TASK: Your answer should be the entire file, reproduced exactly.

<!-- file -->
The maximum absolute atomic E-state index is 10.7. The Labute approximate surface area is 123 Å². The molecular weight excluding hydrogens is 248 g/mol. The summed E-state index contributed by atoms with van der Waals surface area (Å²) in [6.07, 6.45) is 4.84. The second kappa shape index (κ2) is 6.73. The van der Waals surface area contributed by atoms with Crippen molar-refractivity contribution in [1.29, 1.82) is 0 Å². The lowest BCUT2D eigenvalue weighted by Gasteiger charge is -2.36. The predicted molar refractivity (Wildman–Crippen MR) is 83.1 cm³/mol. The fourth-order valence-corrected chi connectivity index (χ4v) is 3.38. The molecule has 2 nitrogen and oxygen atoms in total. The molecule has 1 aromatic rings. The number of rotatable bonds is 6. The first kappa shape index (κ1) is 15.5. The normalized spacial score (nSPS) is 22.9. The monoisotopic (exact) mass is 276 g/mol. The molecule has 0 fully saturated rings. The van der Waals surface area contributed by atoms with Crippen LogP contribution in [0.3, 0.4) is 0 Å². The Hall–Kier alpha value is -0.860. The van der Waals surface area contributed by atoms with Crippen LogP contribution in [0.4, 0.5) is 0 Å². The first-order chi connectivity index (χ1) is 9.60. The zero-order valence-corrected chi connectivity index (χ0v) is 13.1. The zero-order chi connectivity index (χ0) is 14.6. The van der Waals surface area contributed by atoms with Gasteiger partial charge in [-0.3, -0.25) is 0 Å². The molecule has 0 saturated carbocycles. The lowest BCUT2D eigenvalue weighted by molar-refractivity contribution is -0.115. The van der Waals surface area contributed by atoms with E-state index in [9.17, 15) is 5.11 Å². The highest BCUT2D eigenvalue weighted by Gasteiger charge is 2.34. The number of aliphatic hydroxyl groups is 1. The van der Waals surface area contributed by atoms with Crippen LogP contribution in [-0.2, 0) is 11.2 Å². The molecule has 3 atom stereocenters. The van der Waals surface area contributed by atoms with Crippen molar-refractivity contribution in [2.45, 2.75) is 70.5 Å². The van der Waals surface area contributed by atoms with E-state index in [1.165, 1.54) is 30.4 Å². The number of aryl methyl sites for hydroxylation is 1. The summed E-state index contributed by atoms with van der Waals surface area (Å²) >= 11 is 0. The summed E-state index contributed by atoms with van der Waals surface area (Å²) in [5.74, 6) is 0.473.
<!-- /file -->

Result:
The maximum absolute atomic E-state index is 10.7. The Labute approximate surface area is 123 Å². The molecular weight excluding hydrogens is 248 g/mol. The summed E-state index contributed by atoms with van der Waals surface area (Å²) in [6.07, 6.45) is 4.84. The second kappa shape index (κ2) is 6.73. The van der Waals surface area contributed by atoms with Crippen molar-refractivity contribution in [1.29, 1.82) is 0 Å². The lowest BCUT2D eigenvalue weighted by Gasteiger charge is -2.36. The predicted molar refractivity (Wildman–Crippen MR) is 83.1 cm³/mol. The fourth-order valence-corrected chi connectivity index (χ4v) is 3.38. The molecule has 2 nitrogen and oxygen atoms in total. The molecule has 1 aromatic rings. The number of rotatable bonds is 6. The first kappa shape index (κ1) is 15.5. The normalized spacial score (nSPS) is 22.9. The monoisotopic (exact) mass is 276 g/mol. The molecule has 0 fully saturated rings. The van der Waals surface area contributed by atoms with Crippen LogP contribution in [0.3, 0.4) is 0 Å². The Hall–Kier alpha value is -0.860. The van der Waals surface area contributed by atoms with Crippen LogP contribution in [0.4, 0.5) is 0 Å². The first-order chi connectivity index (χ1) is 9.60. The zero-order valence-corrected chi connectivity index (χ0v) is 13.1. The zero-order chi connectivity index (χ0) is 14.6. The van der Waals surface area contributed by atoms with Gasteiger partial charge in [-0.3, -0.25) is 0 Å². The molecule has 0 saturated carbocycles. The lowest BCUT2D eigenvalue weighted by molar-refractivity contribution is -0.115. The van der Waals surface area contributed by atoms with E-state index in [9.17, 15) is 5.11 Å². The highest BCUT2D eigenvalue weighted by Gasteiger charge is 2.34. The number of aliphatic hydroxyl groups is 1. The van der Waals surface area contributed by atoms with Crippen LogP contribution in [-0.2, 0) is 11.2 Å². The molecule has 3 atom stereocenters. The van der Waals surface area contributed by atoms with Crippen molar-refractivity contribution in [2.45, 2.75) is 70.5 Å². The van der Waals surface area contributed by atoms with E-state index in [1.165, 1.54) is 30.4 Å². The number of aryl methyl sites for hydroxylation is 1. The summed E-state index contributed by atoms with van der Waals surface area (Å²) >= 11 is 0. The summed E-state index contributed by atoms with van der Waals surface area (Å²) in [5.74, 6) is 0.473.